By Nancy Tannler
On November 3, City Council listened to six hours of public testimony regarding code amendments purposed by the Historic Resource Code Project (HRCP).
The intent of the HRCP is to revise regulations for the identification, designation, protection and use of Portland’s historic resources.
The Project represents hundreds of hours of research, study and negotiations by the Bureau of Planning and Sustainability (BPS), the Historic Landmarks Commission (HLC), Planning and Sustainability Commission (PSC) and the public.
Brandon Spencer-Hartle, BPS and HRCP manager, gave an overview of why this project is necessary and what it means for the neighborhoods and citizens of Portland. He explained that in 2017, the state mandated zoning code amendments to all designated historic properties.
These changes will remove some of the protection to large historic residential neighborhoods; preserve the diverse history of underrepresented communities; remove restrictive regulations for minor alterations and upgrades; and reuse and repurpose historic resources.
Carmen Rubio, Commissioner of the BPS, Kristen Minor, Chair of the HLC, and Eli Spivak, PSC, are significant spokespersons for the individual committees. They all reached consensus on the HRCP recommended draft and gave statements confirming their approval.
The following is an abbreviated description of the amendment proposals, roughly divided into five focus areas.
Beginning with the best practice to inventory significant historic resources; how to simplify the process for designating new local historic and conservation landmarks and districts; third and fourth, how to protect our designated historic resources; and last, administration and other miscellaneous procedures.
Inventory historic resources
• Re-define the Historic Resource Inventory (HRI) to include the complete roster of documented and designated historic resources.
• Establish a clear hierarchy of four historic resource tiers. Historic Landmarks and Districts (gold), conservation Landmarks and Districts (silver), National Register Landmarks and districts (bronze) and Significant Resources (unranked).
• Remove zoning code provisions from Unranked Resources to make it easier to add and remove properties from the HRI.
Simplify designation process
• Establish new criteria that would elevate archaeological, architectural, cultural and historical significance as areas eligible for historic resource designation. This has made it difficult to update the HRI in the past.
• Modernize criteria and procedures used establishing, amending and removing Historic and Conservation Landmark and Historic and Conservation District status. These changes in status could be done by owner-initiated, quasi-judicial procedures.
Protect designated historic resources–restrictions and benefits
• Expand the demolition review by removing certain accessory structures from demolition review.
• Increase exemptions to historic resource review by exempting certain new construction and alterations (i.e., solar panels on pitched roofs) from historic resource review.
• Refine historic resource review approval criteria to provide more clarity and flexibility to applicants, city staff and interested community members.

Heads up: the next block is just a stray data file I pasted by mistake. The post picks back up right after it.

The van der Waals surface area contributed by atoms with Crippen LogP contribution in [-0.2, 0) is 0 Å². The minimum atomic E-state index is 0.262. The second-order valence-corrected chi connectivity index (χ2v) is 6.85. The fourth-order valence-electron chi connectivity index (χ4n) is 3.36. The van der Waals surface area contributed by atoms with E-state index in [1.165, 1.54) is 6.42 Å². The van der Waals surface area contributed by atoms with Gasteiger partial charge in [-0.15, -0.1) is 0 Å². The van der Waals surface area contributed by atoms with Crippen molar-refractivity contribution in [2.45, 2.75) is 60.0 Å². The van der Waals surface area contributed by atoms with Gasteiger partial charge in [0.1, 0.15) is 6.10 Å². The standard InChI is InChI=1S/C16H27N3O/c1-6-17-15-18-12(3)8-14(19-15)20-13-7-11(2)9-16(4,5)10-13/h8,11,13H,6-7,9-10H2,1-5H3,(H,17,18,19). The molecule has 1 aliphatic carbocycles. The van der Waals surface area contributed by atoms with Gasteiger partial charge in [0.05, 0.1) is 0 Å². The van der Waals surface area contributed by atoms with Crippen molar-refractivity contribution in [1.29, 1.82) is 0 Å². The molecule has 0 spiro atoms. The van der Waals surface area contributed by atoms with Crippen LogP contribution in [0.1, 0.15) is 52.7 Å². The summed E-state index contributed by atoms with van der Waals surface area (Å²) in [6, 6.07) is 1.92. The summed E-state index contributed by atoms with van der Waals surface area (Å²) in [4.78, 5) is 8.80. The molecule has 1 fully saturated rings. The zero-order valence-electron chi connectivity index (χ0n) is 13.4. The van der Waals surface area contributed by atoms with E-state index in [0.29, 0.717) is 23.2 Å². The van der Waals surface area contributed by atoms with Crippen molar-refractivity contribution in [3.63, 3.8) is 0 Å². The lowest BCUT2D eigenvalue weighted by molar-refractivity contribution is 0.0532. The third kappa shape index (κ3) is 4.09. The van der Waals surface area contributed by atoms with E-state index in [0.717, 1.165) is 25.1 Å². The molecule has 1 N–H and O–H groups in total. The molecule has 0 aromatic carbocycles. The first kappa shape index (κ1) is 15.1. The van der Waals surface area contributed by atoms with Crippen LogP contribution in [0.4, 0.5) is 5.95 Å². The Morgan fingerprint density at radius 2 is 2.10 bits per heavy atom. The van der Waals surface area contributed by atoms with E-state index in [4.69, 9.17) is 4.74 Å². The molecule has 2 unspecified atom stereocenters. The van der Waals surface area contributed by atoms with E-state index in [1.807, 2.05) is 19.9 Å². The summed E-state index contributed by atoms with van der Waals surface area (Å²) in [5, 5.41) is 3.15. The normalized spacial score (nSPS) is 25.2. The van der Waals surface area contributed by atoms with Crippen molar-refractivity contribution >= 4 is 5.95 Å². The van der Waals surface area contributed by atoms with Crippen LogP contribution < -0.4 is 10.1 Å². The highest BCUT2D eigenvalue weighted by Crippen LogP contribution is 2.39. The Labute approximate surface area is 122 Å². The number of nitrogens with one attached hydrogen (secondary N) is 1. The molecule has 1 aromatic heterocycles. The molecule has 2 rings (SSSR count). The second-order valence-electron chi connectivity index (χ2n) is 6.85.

• Clarify when the 120-day demolition delay begins on a property so the public is not confused about the timeline.
• Exempt all landmarks and districts from parking requirements. This amendment allows the removal of unused parking pads, reuse of garages for other uses, more intensive use for available land and is in keeping with historic design patterns in a district.
• Allow increased zoning code incentives to certain historic resources to adapt to new and financially-viable uses. Examples are McMenamin’s Kennedy School and the Old Church, a 1882 Historic Landmark.
• Remove the necessity of an historic resource property owner to go through a demolition review in order to adhere to the recent City Council provision known as floor area ration (FAR), a requirement for any infill development.
• Simplify the language and procedures making the historic resource review process more efficient.
• Broaden categories for membership requirements on the seven-member HLC.
The testimony of Heather Flint Chatto, urban planner, environmental designer and co-founder of PDX Main Streets, emphasized the point that preservation and reuse is critical to decarbonizing cities.
Sustainability should not just be about reconstruction but rather, adaptive reuse of buildings already here. Restore Oregon reiterates this in their statement.
Portland Neighbors Welcome group asked that Council consider four amendment requests.
1. Include a history of racial covenants as a reason to resize, demote or remove historic or conservation districts.
2. Historic or Conservation district mandate that Historic Resource Review can only reduce allow a building’s height, FAR or envelope increased in historic or conservation districts.
3. Change all Historic Resource Type III reviews to Type II staff reviews.
4. Expand criteria for demolition review to the maximum allowed by the state.
There were a few prominent concerns during testimony from the general public about the HRCP. They included seeing the HLC have equal representation with the BPS and assuring protection from developers for old greenspace properties like Alpenrose Dairy and other historic designated buildings.
A complete list of public testimony records can be found at portlandmaps.com/bps/testimony/#proposal=historic-resources.
City Council will consider the potential amendments to the Recommended Draft HRCP at a public hearing Wednesday, December 15. Those interested in testifying should register by Tuesday, December 14. The close of this hearing will also be the deadline for any more written testimony.
City Council will make their decision early in 2022.